A little good news for the holidays: The greater New York area and Long Island were among the nation's healthiest metro areas job-wise in the third quarter of 2009, according to the Brookings Institution.
This region notched a small 0.5 percent gain in jobs during that period, when the nation's 100 largest metro areas suffered an average of 0.5 percent job loss, noted the Metro Monitor, Brookings' quarterly barometer of those economies.
U.S. Rep. Tim Bishop (D-Southhampton) Wednesday pointed to the data as evidence that the huge spending of the federal stimulus program has been working here.
Suffolk County received more stimulus dollars than any other county in the state but New York City, a combination of high levels of school funding, unemployment benefits and a major contract for Brookhaven National Laboratory.
"We have saved lots of jobs, we have created lots of jobs and we have saved local taxpayer money, and put money back into the economy," Bishop said.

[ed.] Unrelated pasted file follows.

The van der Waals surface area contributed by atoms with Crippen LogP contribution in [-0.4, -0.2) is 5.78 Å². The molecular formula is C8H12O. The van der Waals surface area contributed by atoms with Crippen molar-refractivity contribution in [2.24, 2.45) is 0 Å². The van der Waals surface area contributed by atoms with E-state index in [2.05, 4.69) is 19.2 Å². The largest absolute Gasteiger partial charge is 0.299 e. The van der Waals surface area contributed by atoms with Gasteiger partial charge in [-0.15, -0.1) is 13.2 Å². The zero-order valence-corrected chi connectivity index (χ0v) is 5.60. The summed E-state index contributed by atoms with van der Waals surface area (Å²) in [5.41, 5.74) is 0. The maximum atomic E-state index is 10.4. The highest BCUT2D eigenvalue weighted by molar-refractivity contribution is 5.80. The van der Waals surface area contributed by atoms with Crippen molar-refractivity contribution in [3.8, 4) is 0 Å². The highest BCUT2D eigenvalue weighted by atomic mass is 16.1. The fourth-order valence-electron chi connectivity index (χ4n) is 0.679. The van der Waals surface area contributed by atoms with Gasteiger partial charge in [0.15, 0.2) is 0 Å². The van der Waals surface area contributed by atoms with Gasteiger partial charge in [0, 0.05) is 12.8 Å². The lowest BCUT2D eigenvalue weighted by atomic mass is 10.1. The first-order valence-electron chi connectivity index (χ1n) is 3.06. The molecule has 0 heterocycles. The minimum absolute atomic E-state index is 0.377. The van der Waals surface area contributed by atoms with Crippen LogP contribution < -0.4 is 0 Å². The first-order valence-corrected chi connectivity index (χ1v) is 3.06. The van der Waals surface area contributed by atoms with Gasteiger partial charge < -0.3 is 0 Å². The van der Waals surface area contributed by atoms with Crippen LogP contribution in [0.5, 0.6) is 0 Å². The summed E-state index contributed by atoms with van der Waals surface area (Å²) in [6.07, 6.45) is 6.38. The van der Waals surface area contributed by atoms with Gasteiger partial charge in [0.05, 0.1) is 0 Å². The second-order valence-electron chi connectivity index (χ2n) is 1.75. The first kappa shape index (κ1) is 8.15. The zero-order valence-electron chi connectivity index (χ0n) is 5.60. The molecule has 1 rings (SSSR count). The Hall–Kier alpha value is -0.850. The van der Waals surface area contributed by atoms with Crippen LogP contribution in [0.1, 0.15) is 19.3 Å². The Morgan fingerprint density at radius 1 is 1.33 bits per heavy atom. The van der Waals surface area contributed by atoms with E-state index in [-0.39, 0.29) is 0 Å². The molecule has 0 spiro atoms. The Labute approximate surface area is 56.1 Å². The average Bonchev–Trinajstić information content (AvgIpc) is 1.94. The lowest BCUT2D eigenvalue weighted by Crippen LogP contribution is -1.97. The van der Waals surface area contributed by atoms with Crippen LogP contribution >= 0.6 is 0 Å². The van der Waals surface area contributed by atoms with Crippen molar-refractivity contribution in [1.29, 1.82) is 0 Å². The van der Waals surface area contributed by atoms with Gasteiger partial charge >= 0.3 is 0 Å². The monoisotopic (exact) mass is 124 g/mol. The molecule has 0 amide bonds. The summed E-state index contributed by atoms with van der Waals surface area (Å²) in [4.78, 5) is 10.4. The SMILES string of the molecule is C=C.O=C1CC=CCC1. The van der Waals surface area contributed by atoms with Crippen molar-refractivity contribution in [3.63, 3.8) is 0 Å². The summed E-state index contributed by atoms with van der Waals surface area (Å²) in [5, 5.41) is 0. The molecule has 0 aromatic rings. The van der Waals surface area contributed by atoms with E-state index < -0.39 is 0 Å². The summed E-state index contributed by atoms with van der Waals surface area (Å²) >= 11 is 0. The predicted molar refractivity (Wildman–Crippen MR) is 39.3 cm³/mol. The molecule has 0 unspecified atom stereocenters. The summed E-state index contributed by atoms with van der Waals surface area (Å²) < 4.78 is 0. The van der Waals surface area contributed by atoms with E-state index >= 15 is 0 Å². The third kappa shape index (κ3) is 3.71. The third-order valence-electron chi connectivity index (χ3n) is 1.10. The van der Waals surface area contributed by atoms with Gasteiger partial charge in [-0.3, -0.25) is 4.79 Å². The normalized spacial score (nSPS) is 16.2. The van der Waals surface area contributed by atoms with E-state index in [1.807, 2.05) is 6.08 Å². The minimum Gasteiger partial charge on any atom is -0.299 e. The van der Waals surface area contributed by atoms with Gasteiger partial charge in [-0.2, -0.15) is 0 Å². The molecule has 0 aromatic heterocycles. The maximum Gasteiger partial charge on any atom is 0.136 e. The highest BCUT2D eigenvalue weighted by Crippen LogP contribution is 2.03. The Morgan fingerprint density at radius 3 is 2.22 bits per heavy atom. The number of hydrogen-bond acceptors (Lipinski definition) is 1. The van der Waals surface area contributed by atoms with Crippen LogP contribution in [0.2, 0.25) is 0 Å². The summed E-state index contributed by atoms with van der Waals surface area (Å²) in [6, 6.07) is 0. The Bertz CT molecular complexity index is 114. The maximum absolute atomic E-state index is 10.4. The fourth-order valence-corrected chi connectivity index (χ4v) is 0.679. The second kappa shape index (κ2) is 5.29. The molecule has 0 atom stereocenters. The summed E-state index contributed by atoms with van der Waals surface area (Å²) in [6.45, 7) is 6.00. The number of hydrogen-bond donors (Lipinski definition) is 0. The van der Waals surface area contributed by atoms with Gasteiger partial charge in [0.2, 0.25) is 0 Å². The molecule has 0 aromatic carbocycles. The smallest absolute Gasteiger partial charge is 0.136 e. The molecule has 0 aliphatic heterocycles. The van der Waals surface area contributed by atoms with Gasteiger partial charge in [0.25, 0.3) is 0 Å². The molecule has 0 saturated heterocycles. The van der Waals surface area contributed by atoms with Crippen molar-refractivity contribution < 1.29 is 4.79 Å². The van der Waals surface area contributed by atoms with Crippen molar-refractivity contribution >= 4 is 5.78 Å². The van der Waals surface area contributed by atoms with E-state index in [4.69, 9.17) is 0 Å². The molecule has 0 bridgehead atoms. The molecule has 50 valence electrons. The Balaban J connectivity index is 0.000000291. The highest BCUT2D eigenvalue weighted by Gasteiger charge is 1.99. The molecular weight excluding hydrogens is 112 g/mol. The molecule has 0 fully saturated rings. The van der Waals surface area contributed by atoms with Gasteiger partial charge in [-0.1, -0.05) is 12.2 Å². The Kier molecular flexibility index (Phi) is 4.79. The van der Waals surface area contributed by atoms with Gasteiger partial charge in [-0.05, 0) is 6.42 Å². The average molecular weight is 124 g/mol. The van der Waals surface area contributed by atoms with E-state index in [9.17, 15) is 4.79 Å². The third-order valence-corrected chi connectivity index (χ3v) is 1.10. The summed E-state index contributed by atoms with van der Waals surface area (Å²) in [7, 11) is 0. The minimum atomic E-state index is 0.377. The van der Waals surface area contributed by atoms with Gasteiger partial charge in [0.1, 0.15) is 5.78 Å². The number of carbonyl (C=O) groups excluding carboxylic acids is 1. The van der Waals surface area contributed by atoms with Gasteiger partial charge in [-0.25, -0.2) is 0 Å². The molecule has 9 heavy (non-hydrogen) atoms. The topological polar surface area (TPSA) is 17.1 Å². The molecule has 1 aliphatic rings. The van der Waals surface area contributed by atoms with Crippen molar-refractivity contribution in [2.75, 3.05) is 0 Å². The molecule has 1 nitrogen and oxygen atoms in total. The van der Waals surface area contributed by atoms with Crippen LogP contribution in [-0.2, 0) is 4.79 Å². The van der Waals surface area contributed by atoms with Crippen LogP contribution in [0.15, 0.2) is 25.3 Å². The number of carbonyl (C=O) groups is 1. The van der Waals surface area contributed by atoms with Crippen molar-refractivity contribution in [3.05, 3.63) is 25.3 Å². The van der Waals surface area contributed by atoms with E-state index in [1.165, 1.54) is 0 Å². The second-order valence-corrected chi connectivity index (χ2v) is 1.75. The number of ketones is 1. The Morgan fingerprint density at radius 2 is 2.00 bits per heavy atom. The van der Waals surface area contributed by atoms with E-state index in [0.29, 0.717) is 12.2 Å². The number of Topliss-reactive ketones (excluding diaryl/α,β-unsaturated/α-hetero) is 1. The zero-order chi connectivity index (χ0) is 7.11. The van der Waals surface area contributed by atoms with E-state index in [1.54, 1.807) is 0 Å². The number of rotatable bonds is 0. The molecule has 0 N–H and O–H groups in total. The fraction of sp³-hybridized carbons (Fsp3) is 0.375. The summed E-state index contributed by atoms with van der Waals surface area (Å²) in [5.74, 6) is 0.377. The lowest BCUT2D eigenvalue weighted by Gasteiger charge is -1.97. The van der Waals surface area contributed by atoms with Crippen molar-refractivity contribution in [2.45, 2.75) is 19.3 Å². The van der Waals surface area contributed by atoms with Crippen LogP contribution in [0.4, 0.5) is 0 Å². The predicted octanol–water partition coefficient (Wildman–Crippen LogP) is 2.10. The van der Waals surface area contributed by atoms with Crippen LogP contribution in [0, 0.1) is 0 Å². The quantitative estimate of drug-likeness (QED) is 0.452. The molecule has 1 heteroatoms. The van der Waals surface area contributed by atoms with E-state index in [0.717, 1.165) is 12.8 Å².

After shrinking by 6.5 percent between March and June, the economy grew by 2.5 percent in the third quarter, Bishop said.
"Anybody saying the recovery act is a failure, that it didn't work, how else would you explain a nine-point swing?" Bishop said.
The Brookings report cautioned that the recovery now believed to be under way seems fragile, because the "Cash for Clunkers" program and the stimulus funding that have powered many jobs are short-term fixes that will run out. Bishop believes that the dollars spent at Brookhaven, as well as stimulus funding flowing to Stony Brook University and Cold Spring Harbor Laboratory, will produce spinoff employment and economic activity far into the future.